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The First Person and other Stories

Ali Smith

Average Review Rating Average Rating 8/10 (1 Review)
Book Details

Publisher : Penguin

Published : 2009

Copyright : Ali Smith 2008

ISBN-10 : PB 0-14-103801-2
ISBN-13 : PB 978-0-14-103801-8

Publisher's Write-Up

Distinguished by Smith's trademark ability to unearth flashes of truth and depth in the everyday, The First Person and Other Stories sparkles with warmth and humanity. In one story, a middle-aged woman conducts a poignant conversation with her fourteen-year-old self. In another, an innocent supermarket shopper finds in her trolley a foul-mouthed, insulting, yet beautiful child. And in a third story that challenges the boundaries between fiction and reality, the narrator, 'Ali', drinks tea, phones a friend, and muses on the surprising similarities between a short story and a nymph...

Fans of Ali Smith will be delighted, amused and moved by these stories from a writer at the very top of her game.

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Reader Reviews

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Review by Ben Macnair (301110) Rating (8/10)

Review by Ben Macnair
Rating 8/10
The Short stories that form The First Person and other Stories offer a snap-shot of life in all of its shades, from the humorous, to pathos and high emotion.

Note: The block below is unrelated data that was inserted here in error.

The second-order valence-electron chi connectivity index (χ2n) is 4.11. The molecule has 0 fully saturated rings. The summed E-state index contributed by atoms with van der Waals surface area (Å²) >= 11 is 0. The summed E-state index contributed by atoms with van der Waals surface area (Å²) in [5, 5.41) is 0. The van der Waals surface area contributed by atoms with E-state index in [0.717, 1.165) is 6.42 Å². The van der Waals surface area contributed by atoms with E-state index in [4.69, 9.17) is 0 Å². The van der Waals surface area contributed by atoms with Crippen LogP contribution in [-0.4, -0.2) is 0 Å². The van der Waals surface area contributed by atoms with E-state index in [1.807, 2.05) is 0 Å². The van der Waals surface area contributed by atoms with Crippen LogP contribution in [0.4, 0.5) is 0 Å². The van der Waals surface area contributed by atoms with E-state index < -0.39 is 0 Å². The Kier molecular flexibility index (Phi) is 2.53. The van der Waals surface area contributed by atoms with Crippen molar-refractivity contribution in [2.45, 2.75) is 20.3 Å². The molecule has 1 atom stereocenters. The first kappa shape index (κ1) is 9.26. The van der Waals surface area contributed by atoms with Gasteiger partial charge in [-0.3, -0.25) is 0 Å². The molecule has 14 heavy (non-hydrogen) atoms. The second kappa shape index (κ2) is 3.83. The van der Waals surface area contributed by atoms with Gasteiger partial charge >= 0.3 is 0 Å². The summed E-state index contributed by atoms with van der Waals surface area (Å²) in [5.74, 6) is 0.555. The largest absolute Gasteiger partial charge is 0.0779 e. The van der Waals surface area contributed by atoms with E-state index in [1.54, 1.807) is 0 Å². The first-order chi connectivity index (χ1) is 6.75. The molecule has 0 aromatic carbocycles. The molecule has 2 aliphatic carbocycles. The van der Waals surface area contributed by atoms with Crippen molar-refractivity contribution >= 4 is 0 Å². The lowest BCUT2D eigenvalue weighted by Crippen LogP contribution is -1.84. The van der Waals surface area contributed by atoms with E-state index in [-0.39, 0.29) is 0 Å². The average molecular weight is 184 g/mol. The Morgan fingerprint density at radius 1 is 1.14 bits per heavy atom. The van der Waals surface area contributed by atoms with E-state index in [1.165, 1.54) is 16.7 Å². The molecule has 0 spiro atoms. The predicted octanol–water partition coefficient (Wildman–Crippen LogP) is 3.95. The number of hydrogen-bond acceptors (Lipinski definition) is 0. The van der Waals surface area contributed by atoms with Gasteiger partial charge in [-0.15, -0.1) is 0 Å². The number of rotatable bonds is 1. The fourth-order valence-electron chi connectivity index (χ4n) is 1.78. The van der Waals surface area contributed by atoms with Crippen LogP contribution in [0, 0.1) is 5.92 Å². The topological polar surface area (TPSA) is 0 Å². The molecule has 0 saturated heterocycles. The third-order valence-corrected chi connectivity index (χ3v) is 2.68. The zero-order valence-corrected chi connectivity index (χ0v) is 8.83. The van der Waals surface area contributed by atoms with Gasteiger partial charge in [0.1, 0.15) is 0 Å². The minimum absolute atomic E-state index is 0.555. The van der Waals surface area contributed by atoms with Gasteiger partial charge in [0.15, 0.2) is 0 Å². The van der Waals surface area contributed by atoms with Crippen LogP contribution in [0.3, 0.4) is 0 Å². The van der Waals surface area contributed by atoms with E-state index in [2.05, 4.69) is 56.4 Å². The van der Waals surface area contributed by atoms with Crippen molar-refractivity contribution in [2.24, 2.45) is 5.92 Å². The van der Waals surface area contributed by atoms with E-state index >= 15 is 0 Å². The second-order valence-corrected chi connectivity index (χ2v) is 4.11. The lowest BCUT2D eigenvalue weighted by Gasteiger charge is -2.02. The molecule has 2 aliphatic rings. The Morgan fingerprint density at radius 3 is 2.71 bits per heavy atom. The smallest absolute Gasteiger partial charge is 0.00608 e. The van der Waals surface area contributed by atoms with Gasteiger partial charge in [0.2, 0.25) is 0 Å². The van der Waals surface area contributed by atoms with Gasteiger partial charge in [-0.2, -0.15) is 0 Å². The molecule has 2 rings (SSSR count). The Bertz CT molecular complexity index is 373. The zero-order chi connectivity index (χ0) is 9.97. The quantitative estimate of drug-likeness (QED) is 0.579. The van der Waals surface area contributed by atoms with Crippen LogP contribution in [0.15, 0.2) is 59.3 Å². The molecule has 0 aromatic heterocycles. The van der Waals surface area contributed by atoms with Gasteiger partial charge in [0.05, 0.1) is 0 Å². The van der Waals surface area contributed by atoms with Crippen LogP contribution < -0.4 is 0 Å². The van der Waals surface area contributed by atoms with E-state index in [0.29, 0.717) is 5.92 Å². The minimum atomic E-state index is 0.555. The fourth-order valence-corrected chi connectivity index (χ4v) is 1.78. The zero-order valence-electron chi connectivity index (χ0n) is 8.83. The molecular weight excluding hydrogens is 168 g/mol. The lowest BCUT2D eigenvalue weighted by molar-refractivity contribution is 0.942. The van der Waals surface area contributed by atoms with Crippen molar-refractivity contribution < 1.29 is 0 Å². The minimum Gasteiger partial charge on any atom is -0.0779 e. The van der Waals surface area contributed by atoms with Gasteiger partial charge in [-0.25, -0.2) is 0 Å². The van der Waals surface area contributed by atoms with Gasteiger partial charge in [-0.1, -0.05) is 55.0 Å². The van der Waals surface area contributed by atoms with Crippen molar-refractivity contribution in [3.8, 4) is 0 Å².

The 12 stories continue Smith’s work with the form in her previous collections, Other Stories and Other Stories and The Whole Story and Other Stories. At times she subverts the form, throwing a wild experimental side into the work, but they follow the golden rules of short story writing, being entertaining, and never out staying their welcome.

The stories move from The Child, wherein the beautiful baby a woman finds in her shopping basket, speaks to her in a received pronunciation voice whilst making the types of comment that would make Jim Davidson ask if he was in the right profession, to the mysteries parcel a couple finds on their doorstep in Astute, Fiery, Luxurious which looks at the memories couples reveal to each other.

The past is also explored, where in Writ the central character finds herself facing her fourteen year old self, and each one trying to relate to the other.

Relationships are also examined in many of the stories, from the loose conversations three people have in a lonely pub in Present, to Fidelio and Bess which finds a couple deepening their relationship through culture, whilst The Third Person goes from a couple just discovering each other, to another couple arguing, to soldiers, and shows what can happen all over the world in the same moments.

This is a good collection of short stories that work well together, whilst each piece works equally well by itself. The common consensus is that Short Stories do not really sell, but hopefully this collection will go some way to change that perception.
Ben Macnair (30th November 2010)

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